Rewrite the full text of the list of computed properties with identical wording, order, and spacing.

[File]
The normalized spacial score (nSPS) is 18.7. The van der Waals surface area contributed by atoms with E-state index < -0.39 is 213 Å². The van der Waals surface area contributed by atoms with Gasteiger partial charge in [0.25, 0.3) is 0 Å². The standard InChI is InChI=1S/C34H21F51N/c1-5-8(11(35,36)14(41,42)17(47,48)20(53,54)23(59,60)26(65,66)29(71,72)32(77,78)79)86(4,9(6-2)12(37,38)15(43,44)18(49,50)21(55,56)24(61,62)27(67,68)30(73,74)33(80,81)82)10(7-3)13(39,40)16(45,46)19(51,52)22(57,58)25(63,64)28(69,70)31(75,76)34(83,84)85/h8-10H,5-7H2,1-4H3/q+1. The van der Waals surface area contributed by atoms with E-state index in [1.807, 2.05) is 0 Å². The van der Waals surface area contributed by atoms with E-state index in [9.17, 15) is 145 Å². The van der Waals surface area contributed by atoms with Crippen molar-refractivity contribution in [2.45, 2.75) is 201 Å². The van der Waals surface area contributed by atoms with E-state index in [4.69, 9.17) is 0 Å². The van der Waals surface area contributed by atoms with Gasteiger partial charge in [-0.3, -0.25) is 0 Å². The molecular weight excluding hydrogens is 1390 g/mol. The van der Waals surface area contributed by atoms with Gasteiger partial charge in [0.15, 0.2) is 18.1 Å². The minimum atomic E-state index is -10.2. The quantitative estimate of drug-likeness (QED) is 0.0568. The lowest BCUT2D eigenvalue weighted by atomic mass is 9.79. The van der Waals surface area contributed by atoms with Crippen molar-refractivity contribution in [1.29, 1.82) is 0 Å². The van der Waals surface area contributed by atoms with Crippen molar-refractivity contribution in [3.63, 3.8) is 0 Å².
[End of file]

The normalized spacial score (nSPS) is 18.7. The van der Waals surface area contributed by atoms with E-state index < -0.39 is 213 Å². The van der Waals surface area contributed by atoms with Gasteiger partial charge in [0.25, 0.3) is 0 Å². The standard InChI is InChI=1S/C34H21F51N/c1-5-8(11(35,36)14(41,42)17(47,48)20(53,54)23(59,60)26(65,66)29(71,72)32(77,78)79)86(4,9(6-2)12(37,38)15(43,44)18(49,50)21(55,56)24(61,62)27(67,68)30(73,74)33(80,81)82)10(7-3)13(39,40)16(45,46)19(51,52)22(57,58)25(63,64)28(69,70)31(75,76)34(83,84)85/h8-10H,5-7H2,1-4H3/q+1. The van der Waals surface area contributed by atoms with E-state index in [1.807, 2.05) is 0 Å². The van der Waals surface area contributed by atoms with E-state index in [9.17, 15) is 145 Å². The van der Waals surface area contributed by atoms with Crippen molar-refractivity contribution in [2.45, 2.75) is 201 Å². The van der Waals surface area contributed by atoms with E-state index in [4.69, 9.17) is 0 Å². The van der Waals surface area contributed by atoms with Gasteiger partial charge in [-0.3, -0.25) is 0 Å². The molecular weight excluding hydrogens is 1390 g/mol. The van der Waals surface area contributed by atoms with Gasteiger partial charge in [0.15, 0.2) is 18.1 Å². The minimum atomic E-state index is -10.2. The quantitative estimate of drug-likeness (QED) is 0.0568. The lowest BCUT2D eigenvalue weighted by atomic mass is 9.79. The van der Waals surface area contributed by atoms with Crippen molar-refractivity contribution in [1.29, 1.82) is 0 Å². The van der Waals surface area contributed by atoms with Crippen molar-refractivity contribution in [3.63, 3.8) is 0 Å².